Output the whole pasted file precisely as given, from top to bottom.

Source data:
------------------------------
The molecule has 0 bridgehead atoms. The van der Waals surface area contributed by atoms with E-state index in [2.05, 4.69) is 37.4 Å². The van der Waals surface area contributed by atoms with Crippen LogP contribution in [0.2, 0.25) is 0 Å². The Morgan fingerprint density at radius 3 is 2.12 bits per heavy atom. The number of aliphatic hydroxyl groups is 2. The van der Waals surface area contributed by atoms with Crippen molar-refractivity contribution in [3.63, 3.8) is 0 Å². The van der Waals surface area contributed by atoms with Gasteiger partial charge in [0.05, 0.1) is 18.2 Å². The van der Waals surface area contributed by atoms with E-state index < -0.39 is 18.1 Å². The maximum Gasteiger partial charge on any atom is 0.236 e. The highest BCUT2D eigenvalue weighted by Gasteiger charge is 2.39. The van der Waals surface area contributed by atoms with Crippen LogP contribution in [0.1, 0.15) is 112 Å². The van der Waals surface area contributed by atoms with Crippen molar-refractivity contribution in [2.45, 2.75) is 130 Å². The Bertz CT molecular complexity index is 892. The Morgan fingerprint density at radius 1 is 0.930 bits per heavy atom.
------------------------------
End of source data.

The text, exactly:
The molecule has 0 bridgehead atoms. The van der Waals surface area contributed by atoms with E-state index in [2.05, 4.69) is 37.4 Å². The van der Waals surface area contributed by atoms with Crippen LogP contribution in [0.2, 0.25) is 0 Å². The Morgan fingerprint density at radius 3 is 2.12 bits per heavy atom. The number of aliphatic hydroxyl groups is 2. The van der Waals surface area contributed by atoms with Crippen molar-refractivity contribution in [3.63, 3.8) is 0 Å². The van der Waals surface area contributed by atoms with Gasteiger partial charge in [0.05, 0.1) is 18.2 Å². The van der Waals surface area contributed by atoms with E-state index < -0.39 is 18.1 Å². The maximum Gasteiger partial charge on any atom is 0.236 e. The highest BCUT2D eigenvalue weighted by Gasteiger charge is 2.39. The van der Waals surface area contributed by atoms with Crippen LogP contribution in [0.1, 0.15) is 112 Å². The van der Waals surface area contributed by atoms with Crippen molar-refractivity contribution in [2.45, 2.75) is 130 Å². The Bertz CT molecular complexity index is 892. The Morgan fingerprint density at radius 1 is 0.930 bits per heavy atom.